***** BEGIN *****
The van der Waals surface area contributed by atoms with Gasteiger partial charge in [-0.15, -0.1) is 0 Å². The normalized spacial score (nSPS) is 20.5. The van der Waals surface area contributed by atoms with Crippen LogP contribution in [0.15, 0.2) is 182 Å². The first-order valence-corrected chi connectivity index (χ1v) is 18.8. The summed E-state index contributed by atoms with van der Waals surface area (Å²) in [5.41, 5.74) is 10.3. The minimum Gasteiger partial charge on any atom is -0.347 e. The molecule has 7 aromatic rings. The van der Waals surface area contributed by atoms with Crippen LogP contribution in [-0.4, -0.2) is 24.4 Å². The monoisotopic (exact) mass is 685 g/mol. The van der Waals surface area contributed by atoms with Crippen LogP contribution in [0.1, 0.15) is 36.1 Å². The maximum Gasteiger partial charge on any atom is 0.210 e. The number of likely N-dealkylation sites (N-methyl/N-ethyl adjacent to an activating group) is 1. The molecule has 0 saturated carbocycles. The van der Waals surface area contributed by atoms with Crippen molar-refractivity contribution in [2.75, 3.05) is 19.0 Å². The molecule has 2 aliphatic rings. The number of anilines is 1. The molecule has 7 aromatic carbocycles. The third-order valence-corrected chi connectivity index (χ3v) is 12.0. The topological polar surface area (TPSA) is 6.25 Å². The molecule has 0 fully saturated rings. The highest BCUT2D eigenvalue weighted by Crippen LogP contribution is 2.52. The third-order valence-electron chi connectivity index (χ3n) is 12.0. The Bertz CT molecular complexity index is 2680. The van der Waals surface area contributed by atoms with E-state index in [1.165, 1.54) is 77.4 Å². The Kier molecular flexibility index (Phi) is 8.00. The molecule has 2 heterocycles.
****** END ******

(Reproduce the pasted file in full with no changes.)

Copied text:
The van der Waals surface area contributed by atoms with Gasteiger partial charge in [-0.15, -0.1) is 0 Å². The normalized spacial score (nSPS) is 20.5. The van der Waals surface area contributed by atoms with Crippen LogP contribution in [0.15, 0.2) is 182 Å². The first-order valence-corrected chi connectivity index (χ1v) is 18.8. The summed E-state index contributed by atoms with van der Waals surface area (Å²) in [5.41, 5.74) is 10.3. The minimum Gasteiger partial charge on any atom is -0.347 e. The molecule has 7 aromatic rings. The van der Waals surface area contributed by atoms with Crippen LogP contribution in [-0.4, -0.2) is 24.4 Å². The monoisotopic (exact) mass is 685 g/mol. The van der Waals surface area contributed by atoms with Crippen LogP contribution in [0.1, 0.15) is 36.1 Å². The maximum Gasteiger partial charge on any atom is 0.210 e. The number of likely N-dealkylation sites (N-methyl/N-ethyl adjacent to an activating group) is 1. The molecule has 0 saturated carbocycles. The van der Waals surface area contributed by atoms with Crippen molar-refractivity contribution in [2.75, 3.05) is 19.0 Å². The molecule has 2 aliphatic rings. The number of anilines is 1. The molecule has 7 aromatic carbocycles. The third-order valence-corrected chi connectivity index (χ3v) is 12.0. The topological polar surface area (TPSA) is 6.25 Å². The molecule has 0 fully saturated rings. The highest BCUT2D eigenvalue weighted by Crippen LogP contribution is 2.52. The third-order valence-electron chi connectivity index (χ3n) is 12.0. The Bertz CT molecular complexity index is 2680. The van der Waals surface area contributed by atoms with E-state index in [1.165, 1.54) is 77.4 Å². The Kier molecular flexibility index (Phi) is 8.00. The molecule has 2 heterocycles.